Microbicide research in Namibia?
Subject: Anti-infective agents (Chemical properties)
Anti-infective agents (Product development)
Anti-infective agents (Health aspects)
HIV infection (Prevention)
Author: Baumgarten, Robin
Pub Date: 06/01/2008
Publication: Name: Sister Namibia Publisher: Sister Namibia Audience: Academic; General Format: Magazine/Journal Subject: Social sciences; Women's issues/gender studies Copyright: COPYRIGHT 2008 Sister Namibia ISSN: 1026-9126
Issue: Date: June, 2008 Source Volume: 20 Source Issue: 2
Topic: Event Code: 331 Product development
Product: Product Code: 2834800 Antiinfective Preparations NAICS Code: 325412 Pharmaceutical Preparation Manufacturing SIC Code: 2834 Pharmaceutical preparations
Geographic: Geographic Scope: Namibia Geographic Code: 6NAMI Namibia
Accession Number: 184549996
Full Text: "ABC is irrelevant for many women throughout the world. That is why we are developing microbicides, to provide women with a prevention option they can control with or without their partner's knowledge," says Dr. Zeda Rosenberg of the International Partnership for Microbicides (IPM). Zeda and Dr. Annalene Nel, also of IPM, recently met with the Ministry of Health and Social Services, as well as NGOs working in the field of women's rights, HIV and Aids to assess the possibility of IPM conducting clinical trials on microbicides here in Namibia.


Why microbicide?

The microbicide field was started in the early 1990s by feminist activists. As members of the reproductive health movement, they wanted to give women a method of HIV prevention that they could control. According to the Global Coalition on Women and Aids (a UNAIDS initiative), "Women are twice more likely than men to contract HIV from a single act of unprotected sex, but they remain dependent on male cooperation to protect themselves from infection. Women need methods to protect themselves from HIV that they can control. One of the most promising prevention options on the horizon is microbicides."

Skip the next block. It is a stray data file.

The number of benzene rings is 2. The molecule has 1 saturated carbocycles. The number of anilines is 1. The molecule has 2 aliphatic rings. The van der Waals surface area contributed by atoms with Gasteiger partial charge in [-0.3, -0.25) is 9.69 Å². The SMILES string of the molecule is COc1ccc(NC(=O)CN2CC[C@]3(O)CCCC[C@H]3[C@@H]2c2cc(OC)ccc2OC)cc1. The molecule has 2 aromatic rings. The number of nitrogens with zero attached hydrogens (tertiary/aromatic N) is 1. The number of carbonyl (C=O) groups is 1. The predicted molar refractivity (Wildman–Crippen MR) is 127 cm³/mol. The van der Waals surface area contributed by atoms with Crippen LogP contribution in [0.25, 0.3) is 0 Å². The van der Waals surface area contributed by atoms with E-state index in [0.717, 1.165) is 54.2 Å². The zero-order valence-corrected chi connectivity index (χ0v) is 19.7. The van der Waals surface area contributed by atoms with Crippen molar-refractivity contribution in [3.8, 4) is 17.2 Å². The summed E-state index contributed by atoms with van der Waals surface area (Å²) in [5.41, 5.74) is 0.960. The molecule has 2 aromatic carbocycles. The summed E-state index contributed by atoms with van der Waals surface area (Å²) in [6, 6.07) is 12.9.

How microbicides work

Microbicides are gels, creams, films or suppositories that can be applied inside the vagina to protect against HIV and other sexually transmitted infections. There are four main ways that microbicides work to prevent infection: killing or inactivating pathogens, strengthening the body's normal defenses, blocking viral entry, or inhibiting viral replication. Eventually, microbicide products will probably combine a variety of these approaches in order to maximise their effectiveness.

A microbicide called dapravine is currently being developed by IPM. Dapravine is designed to specifically target HIV and utilises ARV compounds to do so. It works by preventing or interrupting HIV replication in human cells and comes in two forms. The gel form may be applied once a day to provide protection and does not need to be applied within a certain period of time before sexual intercourse. A second form of delivery, the vaginal ring, is inserted into the vagina once per month. Ideally, this would provide women with a tool to protect themselves that would not oblige them to involve their partner.

Product development and clinical research

At present, an effective microbicide is not available. According to the World Health Organisation, there are 23 microbicide products currently being developed and researched all over the world. Virtually all of the entities developing the product are small biotechnology companies, nonprofit organisations and academic institutions. According to Zeda, "Pharmaceutical companies don't see the potential for profit in developing microbicides so they don't want to invest in them, but they have been partnering with us by giving us license to use their ARVs."